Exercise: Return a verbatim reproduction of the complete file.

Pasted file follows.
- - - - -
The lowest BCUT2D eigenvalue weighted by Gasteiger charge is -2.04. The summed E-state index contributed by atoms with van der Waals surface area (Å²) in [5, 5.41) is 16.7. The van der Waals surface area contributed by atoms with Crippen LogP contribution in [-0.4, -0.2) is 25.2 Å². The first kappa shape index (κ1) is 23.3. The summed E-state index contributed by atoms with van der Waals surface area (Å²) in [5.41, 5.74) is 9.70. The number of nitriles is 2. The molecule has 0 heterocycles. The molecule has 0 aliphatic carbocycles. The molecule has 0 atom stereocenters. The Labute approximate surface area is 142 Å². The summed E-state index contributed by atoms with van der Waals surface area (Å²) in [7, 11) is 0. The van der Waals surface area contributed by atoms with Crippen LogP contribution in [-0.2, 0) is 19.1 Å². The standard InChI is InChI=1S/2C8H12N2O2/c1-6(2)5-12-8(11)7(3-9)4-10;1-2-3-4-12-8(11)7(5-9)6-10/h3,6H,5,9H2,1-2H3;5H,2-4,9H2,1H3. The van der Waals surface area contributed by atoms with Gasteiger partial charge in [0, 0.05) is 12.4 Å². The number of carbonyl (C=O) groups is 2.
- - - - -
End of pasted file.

The lowest BCUT2D eigenvalue weighted by Gasteiger charge is -2.04. The summed E-state index contributed by atoms with van der Waals surface area (Å²) in [5, 5.41) is 16.7. The van der Waals surface area contributed by atoms with Crippen LogP contribution in [-0.4, -0.2) is 25.2 Å². The first kappa shape index (κ1) is 23.3. The summed E-state index contributed by atoms with van der Waals surface area (Å²) in [5.41, 5.74) is 9.70. The number of nitriles is 2. The molecule has 0 heterocycles. The molecule has 0 aliphatic carbocycles. The molecule has 0 atom stereocenters. The Labute approximate surface area is 142 Å². The summed E-state index contributed by atoms with van der Waals surface area (Å²) in [7, 11) is 0. The van der Waals surface area contributed by atoms with Crippen LogP contribution in [-0.2, 0) is 19.1 Å². The standard InChI is InChI=1S/2C8H12N2O2/c1-6(2)5-12-8(11)7(3-9)4-10;1-2-3-4-12-8(11)7(5-9)6-10/h3,6H,5,9H2,1-2H3;5H,2-4,9H2,1H3. The van der Waals surface area contributed by atoms with Gasteiger partial charge in [0, 0.05) is 12.4 Å². The number of carbonyl (C=O) groups is 2.